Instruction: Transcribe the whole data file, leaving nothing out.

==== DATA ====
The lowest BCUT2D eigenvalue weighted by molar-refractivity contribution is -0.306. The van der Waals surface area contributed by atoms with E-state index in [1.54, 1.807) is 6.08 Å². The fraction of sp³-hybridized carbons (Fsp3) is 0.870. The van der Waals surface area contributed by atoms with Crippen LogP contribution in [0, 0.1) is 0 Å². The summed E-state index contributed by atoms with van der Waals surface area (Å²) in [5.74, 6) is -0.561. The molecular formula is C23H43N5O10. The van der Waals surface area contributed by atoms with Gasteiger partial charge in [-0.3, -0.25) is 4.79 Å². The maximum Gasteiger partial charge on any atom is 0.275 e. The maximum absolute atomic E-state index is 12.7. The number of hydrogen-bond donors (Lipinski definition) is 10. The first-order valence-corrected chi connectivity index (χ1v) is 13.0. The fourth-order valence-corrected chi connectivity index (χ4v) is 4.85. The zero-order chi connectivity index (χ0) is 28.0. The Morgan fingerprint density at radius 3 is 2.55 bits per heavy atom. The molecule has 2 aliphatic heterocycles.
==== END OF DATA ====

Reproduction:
The lowest BCUT2D eigenvalue weighted by molar-refractivity contribution is -0.306. The van der Waals surface area contributed by atoms with E-state index in [1.54, 1.807) is 6.08 Å². The fraction of sp³-hybridized carbons (Fsp3) is 0.870. The van der Waals surface area contributed by atoms with Crippen LogP contribution in [0, 0.1) is 0 Å². The summed E-state index contributed by atoms with van der Waals surface area (Å²) in [5.74, 6) is -0.561. The molecular formula is C23H43N5O10. The van der Waals surface area contributed by atoms with Gasteiger partial charge in [-0.3, -0.25) is 4.79 Å². The maximum Gasteiger partial charge on any atom is 0.275 e. The maximum absolute atomic E-state index is 12.7. The number of hydrogen-bond donors (Lipinski definition) is 10. The first-order valence-corrected chi connectivity index (χ1v) is 13.0. The fourth-order valence-corrected chi connectivity index (χ4v) is 4.85. The zero-order chi connectivity index (χ0) is 28.0. The Morgan fingerprint density at radius 3 is 2.55 bits per heavy atom. The molecule has 2 aliphatic heterocycles.